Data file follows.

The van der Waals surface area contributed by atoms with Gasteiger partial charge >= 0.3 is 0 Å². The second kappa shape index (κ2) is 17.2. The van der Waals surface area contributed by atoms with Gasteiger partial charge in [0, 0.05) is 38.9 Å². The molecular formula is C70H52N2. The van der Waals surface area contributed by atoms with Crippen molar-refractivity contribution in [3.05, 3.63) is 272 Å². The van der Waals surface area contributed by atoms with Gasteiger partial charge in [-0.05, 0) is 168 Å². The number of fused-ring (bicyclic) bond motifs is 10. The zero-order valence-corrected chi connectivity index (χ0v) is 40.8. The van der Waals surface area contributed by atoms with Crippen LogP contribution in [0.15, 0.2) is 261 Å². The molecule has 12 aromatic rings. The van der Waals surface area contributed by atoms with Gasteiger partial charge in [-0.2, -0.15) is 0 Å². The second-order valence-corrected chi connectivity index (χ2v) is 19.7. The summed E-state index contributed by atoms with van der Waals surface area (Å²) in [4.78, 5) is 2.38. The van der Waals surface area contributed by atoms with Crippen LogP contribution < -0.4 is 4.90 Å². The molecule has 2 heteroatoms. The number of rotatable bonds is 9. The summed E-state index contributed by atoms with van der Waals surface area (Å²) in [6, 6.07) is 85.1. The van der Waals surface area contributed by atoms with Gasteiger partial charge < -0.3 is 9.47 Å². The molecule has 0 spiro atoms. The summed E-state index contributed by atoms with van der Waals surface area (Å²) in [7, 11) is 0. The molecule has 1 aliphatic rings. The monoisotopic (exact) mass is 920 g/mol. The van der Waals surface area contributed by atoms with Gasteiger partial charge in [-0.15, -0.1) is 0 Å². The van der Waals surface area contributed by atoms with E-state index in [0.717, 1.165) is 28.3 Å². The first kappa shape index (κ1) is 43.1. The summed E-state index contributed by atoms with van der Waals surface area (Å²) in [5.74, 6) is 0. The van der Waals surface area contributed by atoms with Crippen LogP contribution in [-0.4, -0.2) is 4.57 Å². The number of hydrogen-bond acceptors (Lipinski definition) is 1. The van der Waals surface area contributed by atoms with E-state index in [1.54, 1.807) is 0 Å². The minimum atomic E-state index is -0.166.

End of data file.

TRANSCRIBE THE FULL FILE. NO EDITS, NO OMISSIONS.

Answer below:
The van der Waals surface area contributed by atoms with Gasteiger partial charge >= 0.3 is 0 Å². The second kappa shape index (κ2) is 17.2. The van der Waals surface area contributed by atoms with Gasteiger partial charge in [0, 0.05) is 38.9 Å². The molecular formula is C70H52N2. The van der Waals surface area contributed by atoms with Crippen molar-refractivity contribution in [3.05, 3.63) is 272 Å². The van der Waals surface area contributed by atoms with Gasteiger partial charge in [-0.05, 0) is 168 Å². The number of fused-ring (bicyclic) bond motifs is 10. The zero-order valence-corrected chi connectivity index (χ0v) is 40.8. The van der Waals surface area contributed by atoms with Crippen LogP contribution in [0.15, 0.2) is 261 Å². The molecule has 12 aromatic rings. The van der Waals surface area contributed by atoms with Gasteiger partial charge in [-0.2, -0.15) is 0 Å². The second-order valence-corrected chi connectivity index (χ2v) is 19.7. The summed E-state index contributed by atoms with van der Waals surface area (Å²) in [4.78, 5) is 2.38. The van der Waals surface area contributed by atoms with Crippen LogP contribution < -0.4 is 4.90 Å². The molecule has 2 heteroatoms. The number of rotatable bonds is 9. The summed E-state index contributed by atoms with van der Waals surface area (Å²) in [6, 6.07) is 85.1. The van der Waals surface area contributed by atoms with Gasteiger partial charge < -0.3 is 9.47 Å². The molecule has 0 spiro atoms. The summed E-state index contributed by atoms with van der Waals surface area (Å²) in [7, 11) is 0. The molecule has 1 aliphatic rings. The monoisotopic (exact) mass is 920 g/mol. The van der Waals surface area contributed by atoms with Gasteiger partial charge in [-0.15, -0.1) is 0 Å². The van der Waals surface area contributed by atoms with E-state index in [0.717, 1.165) is 28.3 Å². The first kappa shape index (κ1) is 43.1. The summed E-state index contributed by atoms with van der Waals surface area (Å²) in [5.74, 6) is 0. The van der Waals surface area contributed by atoms with Crippen LogP contribution in [-0.4, -0.2) is 4.57 Å². The number of hydrogen-bond acceptors (Lipinski definition) is 1. The van der Waals surface area contributed by atoms with E-state index in [1.54, 1.807) is 0 Å². The minimum atomic E-state index is -0.166.